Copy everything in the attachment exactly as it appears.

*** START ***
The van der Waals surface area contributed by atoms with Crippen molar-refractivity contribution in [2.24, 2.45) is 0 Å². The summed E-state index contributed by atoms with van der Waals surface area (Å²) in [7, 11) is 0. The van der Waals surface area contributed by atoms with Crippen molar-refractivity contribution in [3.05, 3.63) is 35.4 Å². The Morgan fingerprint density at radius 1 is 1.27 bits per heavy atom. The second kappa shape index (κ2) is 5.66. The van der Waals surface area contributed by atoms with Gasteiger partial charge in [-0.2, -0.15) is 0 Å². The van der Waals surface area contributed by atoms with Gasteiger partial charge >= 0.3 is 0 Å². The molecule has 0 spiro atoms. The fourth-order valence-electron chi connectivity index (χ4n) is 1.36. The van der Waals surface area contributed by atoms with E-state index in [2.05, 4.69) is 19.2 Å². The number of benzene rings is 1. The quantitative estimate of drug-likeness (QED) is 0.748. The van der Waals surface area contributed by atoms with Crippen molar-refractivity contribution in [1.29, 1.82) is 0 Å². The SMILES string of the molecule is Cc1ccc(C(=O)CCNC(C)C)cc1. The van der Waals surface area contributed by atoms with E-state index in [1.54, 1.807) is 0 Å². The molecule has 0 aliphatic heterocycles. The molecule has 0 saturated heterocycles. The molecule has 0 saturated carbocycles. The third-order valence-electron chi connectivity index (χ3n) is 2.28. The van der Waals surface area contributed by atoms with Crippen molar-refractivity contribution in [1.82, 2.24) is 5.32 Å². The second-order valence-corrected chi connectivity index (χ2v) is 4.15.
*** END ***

The van der Waals surface area contributed by atoms with Crippen molar-refractivity contribution in [2.24, 2.45) is 0 Å². The summed E-state index contributed by atoms with van der Waals surface area (Å²) in [7, 11) is 0. The van der Waals surface area contributed by atoms with Crippen molar-refractivity contribution in [3.05, 3.63) is 35.4 Å². The Morgan fingerprint density at radius 1 is 1.27 bits per heavy atom. The second kappa shape index (κ2) is 5.66. The van der Waals surface area contributed by atoms with Gasteiger partial charge in [-0.2, -0.15) is 0 Å². The van der Waals surface area contributed by atoms with Gasteiger partial charge >= 0.3 is 0 Å². The molecule has 0 spiro atoms. The fourth-order valence-electron chi connectivity index (χ4n) is 1.36. The van der Waals surface area contributed by atoms with E-state index in [2.05, 4.69) is 19.2 Å². The number of benzene rings is 1. The quantitative estimate of drug-likeness (QED) is 0.748. The van der Waals surface area contributed by atoms with Crippen molar-refractivity contribution in [1.29, 1.82) is 0 Å². The SMILES string of the molecule is Cc1ccc(C(=O)CCNC(C)C)cc1. The van der Waals surface area contributed by atoms with E-state index in [1.54, 1.807) is 0 Å². The molecule has 0 aliphatic heterocycles. The molecule has 0 saturated heterocycles. The molecule has 0 saturated carbocycles. The third-order valence-electron chi connectivity index (χ3n) is 2.28. The van der Waals surface area contributed by atoms with Crippen molar-refractivity contribution in [1.82, 2.24) is 5.32 Å². The second-order valence-corrected chi connectivity index (χ2v) is 4.15.